I want to share an anecdote today that is a ringing endorsement for SaaS, and that made me think that Geoffrey Moore’s Chasm can hang you up whichever direction you’re trying to cross.
This morning, I wanted to share my slide presentation on SmoothSpan with a friend who is remote. Without thinking about it too much, I simply emailed him the presentation and arranged a time to get on a conference call with him. The fun began shortly after the call started when he announced that Windows couldn’t find an application to open the files with: Doh! My friend has been out of Tech for awhile, and spends most of his time messing with digital photography. He hadn’t bothered to buy a copy of Office 2007, and the file formats are incompatible. “No problem”, says I, and I guided him through the process of downloading Microsoft’s file format converter, which lets the old versions read the new files. Several megabytes of small talk later, he was ready to try, but there was still an issue. The majority of my friend’s time on a computer is spent in PhotoShop, and so he has a Macintosh. The Windows utility didn’t work on the Mac!
Now we were really getting frustrated, we’d wasted the first 10 minutes of the call, and I was tired of it. My first thought was to get him a PDF, but darn, I hadn’t installed the PDF converter yet. So, I resaved the files in the old Office format and resent them to my friend. Two minutes later we launched into the slideshow. But wait, there’s more, and it’s much worse than a set of steak knives. My friend immediately starts critiquing all sorts of visual problems with the slide that were completely invisible to me on my machine. It seems that Microsoft has a few problems saving to the old formats. Drat!
Ironically, one of the earliest slides in the presentation mentions SaaS, and so my friend wanted to know why people like SaaS. I was running 20 minutes late, was very frustrated by the obstacles we’d encountered, but suddenly, the light went on. We had just lived through one of the best examples of why even my friend (who isn’t a Luddite at all, but just doesn’t have a reason to keep up with Office apps) could have benefited had I been using a SaaS service like WebEx to deliver the slides rather than exchanging files and asking him to run an application on his desktop.
SaaS would have been up-to-date with the latest versions without my friend even having to know about it, there would have been a lot fewer steps on his end even if everything had worked out well from the beginning, and both of us could’ve focused on the meat of the discussion instead of fooling around trying to make software work. We were able to laugh about it, but the experience really drove the SaaS point home to my pal, who had basically gotten stuck on the far side of Geoffrey Moore’s Chasm.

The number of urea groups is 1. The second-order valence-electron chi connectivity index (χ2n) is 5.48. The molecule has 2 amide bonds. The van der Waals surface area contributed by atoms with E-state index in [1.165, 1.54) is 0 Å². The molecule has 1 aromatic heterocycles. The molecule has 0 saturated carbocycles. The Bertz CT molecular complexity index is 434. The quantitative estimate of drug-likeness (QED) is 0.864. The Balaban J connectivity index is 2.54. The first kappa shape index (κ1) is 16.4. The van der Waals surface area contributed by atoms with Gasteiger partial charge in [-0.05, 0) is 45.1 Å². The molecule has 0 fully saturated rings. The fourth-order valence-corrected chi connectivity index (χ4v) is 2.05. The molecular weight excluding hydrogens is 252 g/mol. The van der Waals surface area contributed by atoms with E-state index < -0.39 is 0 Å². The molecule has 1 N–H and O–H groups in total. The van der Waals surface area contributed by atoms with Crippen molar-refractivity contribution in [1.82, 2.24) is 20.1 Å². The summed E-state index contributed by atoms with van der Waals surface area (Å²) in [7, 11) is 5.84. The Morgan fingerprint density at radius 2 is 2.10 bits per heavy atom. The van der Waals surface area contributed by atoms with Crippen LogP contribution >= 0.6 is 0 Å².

Moore talks about companies having to cross the vast chasm from early adopters (the hipsters who like everything new because its new) to the mainstream to achieve mega success. Sometimes the mainstream gets stuck a little too far to the right and misses out on some really good stuff like SaaS and Web 2.0. Stepping back across that chasm can really help. After this experience, I almost think SaaS offers even more value the less forward looking your organization may be. After all, you’ll be the ones staggering under the load of layers of software that hasn’t been updated in an age. It’s shades of disadvantaged countries who’ve found it easier to make cell phone networks work than to install all the copper needed for a full land-line based telco infrastructure. Maybe that’s the way to abandon antiquated IT infrastructure and jump a couple of generations ahead by letting the SaaS guys keep you up to date.
Read/Write Web had an interesting post recently on Rethinking the Chasm. The thesis is that change is coming so rapidly that its hard to attract and hold the attention of enough early adopters to establish your idea before they’ve moved on to the latest Shiny New Thing. Perhaps there are a few Luddites stuck on the far side who have enough pain that they’d make an interesting target market. This was certainly our experience selling Enterprise Software at Callidus. The best customers were at both ends of the Chasm Spectrum. Early Adopters wanted it because it was new. The Luddites wanted it because their infrastructure was so old and broken it was causing tremendous pain to the Business.